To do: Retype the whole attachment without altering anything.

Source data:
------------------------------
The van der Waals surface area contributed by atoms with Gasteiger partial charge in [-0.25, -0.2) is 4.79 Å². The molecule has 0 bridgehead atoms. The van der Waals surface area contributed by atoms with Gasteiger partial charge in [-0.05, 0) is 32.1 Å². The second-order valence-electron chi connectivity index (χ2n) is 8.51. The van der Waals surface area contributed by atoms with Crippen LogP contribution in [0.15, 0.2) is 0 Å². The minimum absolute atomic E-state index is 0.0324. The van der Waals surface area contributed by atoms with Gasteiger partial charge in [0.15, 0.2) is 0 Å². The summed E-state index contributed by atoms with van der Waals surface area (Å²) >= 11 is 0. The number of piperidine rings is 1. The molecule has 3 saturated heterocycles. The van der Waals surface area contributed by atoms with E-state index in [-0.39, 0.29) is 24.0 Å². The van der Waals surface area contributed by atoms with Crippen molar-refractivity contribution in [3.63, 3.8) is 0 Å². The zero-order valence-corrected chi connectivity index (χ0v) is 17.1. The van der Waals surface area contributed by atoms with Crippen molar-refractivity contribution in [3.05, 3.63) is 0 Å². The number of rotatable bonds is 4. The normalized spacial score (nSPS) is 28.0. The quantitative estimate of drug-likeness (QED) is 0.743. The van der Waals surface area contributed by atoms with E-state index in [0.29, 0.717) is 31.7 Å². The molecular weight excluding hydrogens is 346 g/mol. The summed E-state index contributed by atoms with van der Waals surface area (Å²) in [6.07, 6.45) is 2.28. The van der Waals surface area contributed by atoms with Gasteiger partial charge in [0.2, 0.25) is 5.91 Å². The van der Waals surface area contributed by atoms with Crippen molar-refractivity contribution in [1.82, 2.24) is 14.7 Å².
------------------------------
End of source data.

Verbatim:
The van der Waals surface area contributed by atoms with Gasteiger partial charge in [-0.25, -0.2) is 4.79 Å². The molecule has 0 bridgehead atoms. The van der Waals surface area contributed by atoms with Gasteiger partial charge in [-0.05, 0) is 32.1 Å². The second-order valence-electron chi connectivity index (χ2n) is 8.51. The van der Waals surface area contributed by atoms with Crippen LogP contribution in [0.15, 0.2) is 0 Å². The minimum absolute atomic E-state index is 0.0324. The van der Waals surface area contributed by atoms with Gasteiger partial charge in [0.15, 0.2) is 0 Å². The summed E-state index contributed by atoms with van der Waals surface area (Å²) >= 11 is 0. The number of piperidine rings is 1. The molecule has 3 saturated heterocycles. The van der Waals surface area contributed by atoms with E-state index in [-0.39, 0.29) is 24.0 Å². The van der Waals surface area contributed by atoms with Crippen molar-refractivity contribution in [3.63, 3.8) is 0 Å². The zero-order valence-corrected chi connectivity index (χ0v) is 17.1. The van der Waals surface area contributed by atoms with Crippen molar-refractivity contribution in [3.05, 3.63) is 0 Å². The number of rotatable bonds is 4. The normalized spacial score (nSPS) is 28.0. The quantitative estimate of drug-likeness (QED) is 0.743. The van der Waals surface area contributed by atoms with E-state index in [0.29, 0.717) is 31.7 Å². The molecular weight excluding hydrogens is 346 g/mol. The summed E-state index contributed by atoms with van der Waals surface area (Å²) in [6.07, 6.45) is 2.28. The van der Waals surface area contributed by atoms with Gasteiger partial charge in [0.2, 0.25) is 5.91 Å². The van der Waals surface area contributed by atoms with Crippen molar-refractivity contribution in [1.82, 2.24) is 14.7 Å².